Fedweek

Washington - Aug 4 2020: Treasury Secretary Steven Mnuchin walks through the Capitol Rotunda on his way to the office of US Speaker of the House Nancy Pelosi (not pictured) to continue negotiations over a new relief bill after federal unemployment benefits for tens of millions of Americans expired.

As political leaders continue to struggle to produce another pandemic relief bill, potential language directly affecting federal employee benefits and workplace issues have been largely outside the public discussion.

The focus has been mainly on renewing unemployment benefits, protecting people from evictions and various forms of relief to individuals, businesses and state and local governments. However, deep differences remain between a Democratic-sponsored bill that passed the House in May calling for about $3 trillion in new spending and a Senate Republican-sponsored bill offered last week of a third of that amount—which itself is considered too high by some Republicans there.

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With a boost in unemployment benefits already having expired, there meanwhile is heavy pressure to reach a decision quickly. Congress still hopes to recess at the end of this week through Labor Day and then work only through September before recessing again until mid-November. The current effort is considered the last likely action on pandemic relief at least until after the elections.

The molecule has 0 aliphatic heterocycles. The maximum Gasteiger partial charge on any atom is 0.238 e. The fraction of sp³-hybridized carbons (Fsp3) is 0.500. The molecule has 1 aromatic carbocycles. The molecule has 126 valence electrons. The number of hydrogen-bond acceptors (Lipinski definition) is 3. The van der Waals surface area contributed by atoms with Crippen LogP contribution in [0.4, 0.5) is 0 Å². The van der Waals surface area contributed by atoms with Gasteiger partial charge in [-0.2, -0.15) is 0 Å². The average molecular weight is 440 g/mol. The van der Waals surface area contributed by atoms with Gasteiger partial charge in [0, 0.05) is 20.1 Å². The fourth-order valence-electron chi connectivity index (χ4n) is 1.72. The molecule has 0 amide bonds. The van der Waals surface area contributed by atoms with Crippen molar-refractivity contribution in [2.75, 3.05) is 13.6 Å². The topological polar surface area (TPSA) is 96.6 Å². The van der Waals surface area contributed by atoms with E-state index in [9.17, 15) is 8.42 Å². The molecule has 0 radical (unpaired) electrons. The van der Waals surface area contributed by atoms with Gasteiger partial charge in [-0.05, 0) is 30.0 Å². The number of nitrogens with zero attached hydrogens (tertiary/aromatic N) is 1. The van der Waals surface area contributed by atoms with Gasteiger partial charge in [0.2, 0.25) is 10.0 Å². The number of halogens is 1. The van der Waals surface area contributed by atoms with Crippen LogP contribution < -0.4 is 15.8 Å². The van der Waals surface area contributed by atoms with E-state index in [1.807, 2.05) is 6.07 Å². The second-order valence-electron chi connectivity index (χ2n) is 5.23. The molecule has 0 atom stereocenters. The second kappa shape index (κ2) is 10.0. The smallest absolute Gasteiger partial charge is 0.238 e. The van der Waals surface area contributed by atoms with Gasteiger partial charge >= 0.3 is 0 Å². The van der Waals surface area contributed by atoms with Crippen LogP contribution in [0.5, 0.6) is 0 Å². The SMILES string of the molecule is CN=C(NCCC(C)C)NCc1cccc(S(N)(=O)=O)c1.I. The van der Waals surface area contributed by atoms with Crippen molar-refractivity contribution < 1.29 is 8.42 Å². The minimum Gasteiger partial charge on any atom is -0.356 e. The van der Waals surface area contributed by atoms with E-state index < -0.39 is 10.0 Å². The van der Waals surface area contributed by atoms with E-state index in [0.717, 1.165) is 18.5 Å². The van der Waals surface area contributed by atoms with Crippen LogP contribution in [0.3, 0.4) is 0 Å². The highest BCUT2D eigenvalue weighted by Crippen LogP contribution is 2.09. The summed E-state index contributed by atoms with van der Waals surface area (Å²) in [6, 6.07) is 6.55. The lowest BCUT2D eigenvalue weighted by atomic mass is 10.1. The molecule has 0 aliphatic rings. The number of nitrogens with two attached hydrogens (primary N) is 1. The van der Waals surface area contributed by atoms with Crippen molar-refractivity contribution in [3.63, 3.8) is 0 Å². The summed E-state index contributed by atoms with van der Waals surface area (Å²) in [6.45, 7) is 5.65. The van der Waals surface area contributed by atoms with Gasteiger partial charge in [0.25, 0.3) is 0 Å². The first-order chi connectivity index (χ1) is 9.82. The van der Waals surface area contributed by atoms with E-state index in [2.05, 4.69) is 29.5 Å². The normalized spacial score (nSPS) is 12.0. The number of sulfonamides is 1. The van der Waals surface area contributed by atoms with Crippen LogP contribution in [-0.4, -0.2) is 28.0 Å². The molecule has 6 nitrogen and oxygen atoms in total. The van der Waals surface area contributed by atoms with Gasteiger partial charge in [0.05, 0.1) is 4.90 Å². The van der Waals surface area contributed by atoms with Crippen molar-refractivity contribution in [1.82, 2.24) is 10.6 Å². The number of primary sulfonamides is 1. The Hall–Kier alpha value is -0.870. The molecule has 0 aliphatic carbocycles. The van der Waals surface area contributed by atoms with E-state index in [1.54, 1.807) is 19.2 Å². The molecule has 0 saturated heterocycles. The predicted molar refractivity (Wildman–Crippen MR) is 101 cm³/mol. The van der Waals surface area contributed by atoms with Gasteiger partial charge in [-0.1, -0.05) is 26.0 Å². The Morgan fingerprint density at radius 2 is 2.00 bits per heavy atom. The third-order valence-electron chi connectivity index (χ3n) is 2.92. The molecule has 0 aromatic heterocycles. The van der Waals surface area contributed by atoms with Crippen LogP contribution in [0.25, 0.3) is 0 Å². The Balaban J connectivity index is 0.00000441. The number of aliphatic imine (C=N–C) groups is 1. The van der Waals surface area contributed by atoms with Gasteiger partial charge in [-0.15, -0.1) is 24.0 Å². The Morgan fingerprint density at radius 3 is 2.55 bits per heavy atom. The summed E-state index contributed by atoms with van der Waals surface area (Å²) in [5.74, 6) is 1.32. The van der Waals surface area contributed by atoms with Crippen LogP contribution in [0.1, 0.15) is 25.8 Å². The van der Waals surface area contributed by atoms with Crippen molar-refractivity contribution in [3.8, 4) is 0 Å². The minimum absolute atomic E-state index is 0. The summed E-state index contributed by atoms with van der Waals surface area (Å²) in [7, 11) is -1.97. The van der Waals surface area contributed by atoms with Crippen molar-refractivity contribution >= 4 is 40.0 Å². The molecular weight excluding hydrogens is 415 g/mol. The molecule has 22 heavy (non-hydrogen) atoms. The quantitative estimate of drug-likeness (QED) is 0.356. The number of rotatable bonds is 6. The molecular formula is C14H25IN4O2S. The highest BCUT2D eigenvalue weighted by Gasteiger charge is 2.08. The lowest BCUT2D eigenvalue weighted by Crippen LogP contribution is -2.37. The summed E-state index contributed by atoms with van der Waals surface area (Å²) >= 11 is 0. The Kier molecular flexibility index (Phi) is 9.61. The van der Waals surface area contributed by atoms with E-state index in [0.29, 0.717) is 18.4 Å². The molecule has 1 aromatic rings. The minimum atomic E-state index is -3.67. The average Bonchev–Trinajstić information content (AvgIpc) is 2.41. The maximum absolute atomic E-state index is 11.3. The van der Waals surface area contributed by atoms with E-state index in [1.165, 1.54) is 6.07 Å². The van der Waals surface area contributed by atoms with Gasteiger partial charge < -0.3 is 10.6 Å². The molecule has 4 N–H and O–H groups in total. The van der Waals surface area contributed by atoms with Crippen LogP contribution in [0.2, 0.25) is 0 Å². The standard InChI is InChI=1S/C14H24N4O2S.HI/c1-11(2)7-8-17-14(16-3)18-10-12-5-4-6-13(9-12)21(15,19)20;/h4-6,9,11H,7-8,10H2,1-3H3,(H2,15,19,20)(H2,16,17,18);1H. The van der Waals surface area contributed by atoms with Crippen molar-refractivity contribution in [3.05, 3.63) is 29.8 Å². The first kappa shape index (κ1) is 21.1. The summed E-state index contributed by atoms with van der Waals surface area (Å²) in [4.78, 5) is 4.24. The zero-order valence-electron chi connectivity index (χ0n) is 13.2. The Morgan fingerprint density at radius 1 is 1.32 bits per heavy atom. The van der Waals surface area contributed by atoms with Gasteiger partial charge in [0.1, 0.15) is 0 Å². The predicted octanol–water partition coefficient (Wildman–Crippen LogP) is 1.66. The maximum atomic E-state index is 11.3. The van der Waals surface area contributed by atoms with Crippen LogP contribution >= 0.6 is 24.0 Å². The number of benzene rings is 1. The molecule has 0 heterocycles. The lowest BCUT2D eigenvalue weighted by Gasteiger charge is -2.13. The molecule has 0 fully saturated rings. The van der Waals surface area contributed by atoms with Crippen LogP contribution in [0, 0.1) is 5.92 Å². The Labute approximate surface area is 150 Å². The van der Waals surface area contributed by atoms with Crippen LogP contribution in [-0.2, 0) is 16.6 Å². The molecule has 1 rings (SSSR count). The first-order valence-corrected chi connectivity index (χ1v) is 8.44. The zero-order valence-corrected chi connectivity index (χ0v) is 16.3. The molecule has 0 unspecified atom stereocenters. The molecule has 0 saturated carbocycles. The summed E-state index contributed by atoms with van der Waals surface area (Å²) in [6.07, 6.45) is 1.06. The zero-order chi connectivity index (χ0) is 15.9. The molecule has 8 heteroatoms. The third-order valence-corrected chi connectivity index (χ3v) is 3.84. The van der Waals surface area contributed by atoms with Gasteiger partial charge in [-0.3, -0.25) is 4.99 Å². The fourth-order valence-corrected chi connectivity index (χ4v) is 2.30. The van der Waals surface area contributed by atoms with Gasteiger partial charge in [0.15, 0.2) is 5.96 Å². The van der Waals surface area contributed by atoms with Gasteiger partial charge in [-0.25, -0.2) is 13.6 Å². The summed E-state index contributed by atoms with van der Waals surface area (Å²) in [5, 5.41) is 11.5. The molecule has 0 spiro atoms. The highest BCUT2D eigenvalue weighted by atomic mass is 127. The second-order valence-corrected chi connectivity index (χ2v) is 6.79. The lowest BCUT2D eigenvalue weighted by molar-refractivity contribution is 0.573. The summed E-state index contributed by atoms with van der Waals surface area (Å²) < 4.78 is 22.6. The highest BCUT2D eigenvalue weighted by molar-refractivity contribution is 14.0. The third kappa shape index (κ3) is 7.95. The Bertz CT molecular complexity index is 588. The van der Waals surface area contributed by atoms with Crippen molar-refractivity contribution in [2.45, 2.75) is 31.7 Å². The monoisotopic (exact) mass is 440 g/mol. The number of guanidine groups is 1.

Unemployment benefits have not been an issue for the federal workforce in general—unlike in the private sector—but there is a job security related concern at one agency, U.S. Citizenship and Immigration Services. That agency has said it will need to furlough some 13,400 of its 19,000 employees starting in September if it does not receive a $1.2 billion budget supplement.

A consensus to provide the money seems to be emerging, although the administration and Senate Republicans want it to be only in the form of a loan to be repaid through raising the fees that fund almost all of the agency’s budget.

Meanwhile, there has been little sign of consideration of the numerous federal workforce provisions the House also included in its bill, including hazardous duty pay for frontline workers, a presumption of their eligibility for FECA benefits if infected, requirements to maintain teleworking until certain standards are met, and more.

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